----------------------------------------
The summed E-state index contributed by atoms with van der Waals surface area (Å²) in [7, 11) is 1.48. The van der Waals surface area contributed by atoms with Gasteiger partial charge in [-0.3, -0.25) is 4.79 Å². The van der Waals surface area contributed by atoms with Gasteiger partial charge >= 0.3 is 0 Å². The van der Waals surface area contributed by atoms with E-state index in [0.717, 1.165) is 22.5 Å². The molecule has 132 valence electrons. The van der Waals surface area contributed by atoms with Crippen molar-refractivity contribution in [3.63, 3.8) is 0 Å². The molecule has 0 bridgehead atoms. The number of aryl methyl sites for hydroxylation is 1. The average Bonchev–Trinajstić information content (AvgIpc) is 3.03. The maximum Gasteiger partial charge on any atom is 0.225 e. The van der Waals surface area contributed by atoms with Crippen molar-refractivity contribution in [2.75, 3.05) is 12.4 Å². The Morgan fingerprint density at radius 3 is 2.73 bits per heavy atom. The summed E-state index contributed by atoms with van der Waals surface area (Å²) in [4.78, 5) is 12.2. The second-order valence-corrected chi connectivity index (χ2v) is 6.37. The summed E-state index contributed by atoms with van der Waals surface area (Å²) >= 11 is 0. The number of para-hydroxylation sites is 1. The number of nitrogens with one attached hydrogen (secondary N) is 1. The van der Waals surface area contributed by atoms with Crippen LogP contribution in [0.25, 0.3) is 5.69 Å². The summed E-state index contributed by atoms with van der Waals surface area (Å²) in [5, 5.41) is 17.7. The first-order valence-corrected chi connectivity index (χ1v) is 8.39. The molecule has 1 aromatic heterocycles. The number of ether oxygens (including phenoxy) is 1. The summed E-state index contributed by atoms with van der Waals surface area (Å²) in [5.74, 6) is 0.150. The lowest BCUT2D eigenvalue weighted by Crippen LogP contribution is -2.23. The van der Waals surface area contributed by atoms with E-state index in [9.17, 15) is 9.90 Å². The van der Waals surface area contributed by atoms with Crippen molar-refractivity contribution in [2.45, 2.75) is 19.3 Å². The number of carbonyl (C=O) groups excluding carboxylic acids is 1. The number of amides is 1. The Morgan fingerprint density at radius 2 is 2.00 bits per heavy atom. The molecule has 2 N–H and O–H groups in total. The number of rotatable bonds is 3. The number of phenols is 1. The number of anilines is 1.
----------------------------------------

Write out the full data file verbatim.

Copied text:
The summed E-state index contributed by atoms with van der Waals surface area (Å²) in [7, 11) is 1.48. The van der Waals surface area contributed by atoms with Gasteiger partial charge in [-0.3, -0.25) is 4.79 Å². The van der Waals surface area contributed by atoms with Gasteiger partial charge >= 0.3 is 0 Å². The van der Waals surface area contributed by atoms with E-state index in [0.717, 1.165) is 22.5 Å². The molecule has 132 valence electrons. The van der Waals surface area contributed by atoms with Crippen molar-refractivity contribution in [3.63, 3.8) is 0 Å². The molecule has 0 bridgehead atoms. The number of aryl methyl sites for hydroxylation is 1. The average Bonchev–Trinajstić information content (AvgIpc) is 3.03. The maximum Gasteiger partial charge on any atom is 0.225 e. The van der Waals surface area contributed by atoms with Crippen molar-refractivity contribution in [2.75, 3.05) is 12.4 Å². The Morgan fingerprint density at radius 3 is 2.73 bits per heavy atom. The summed E-state index contributed by atoms with van der Waals surface area (Å²) in [4.78, 5) is 12.2. The second-order valence-corrected chi connectivity index (χ2v) is 6.37. The summed E-state index contributed by atoms with van der Waals surface area (Å²) >= 11 is 0. The number of para-hydroxylation sites is 1. The number of nitrogens with one attached hydrogen (secondary N) is 1. The van der Waals surface area contributed by atoms with Crippen LogP contribution in [0.25, 0.3) is 5.69 Å². The summed E-state index contributed by atoms with van der Waals surface area (Å²) in [5, 5.41) is 17.7. The first-order valence-corrected chi connectivity index (χ1v) is 8.39. The molecule has 1 aromatic heterocycles. The number of ether oxygens (including phenoxy) is 1. The summed E-state index contributed by atoms with van der Waals surface area (Å²) in [5.74, 6) is 0.150. The lowest BCUT2D eigenvalue weighted by Crippen LogP contribution is -2.23. The van der Waals surface area contributed by atoms with E-state index in [9.17, 15) is 9.90 Å². The van der Waals surface area contributed by atoms with Crippen molar-refractivity contribution in [2.45, 2.75) is 19.3 Å². The number of carbonyl (C=O) groups excluding carboxylic acids is 1. The number of amides is 1. The Morgan fingerprint density at radius 2 is 2.00 bits per heavy atom. The molecule has 2 N–H and O–H groups in total. The number of rotatable bonds is 3. The number of phenols is 1. The number of anilines is 1.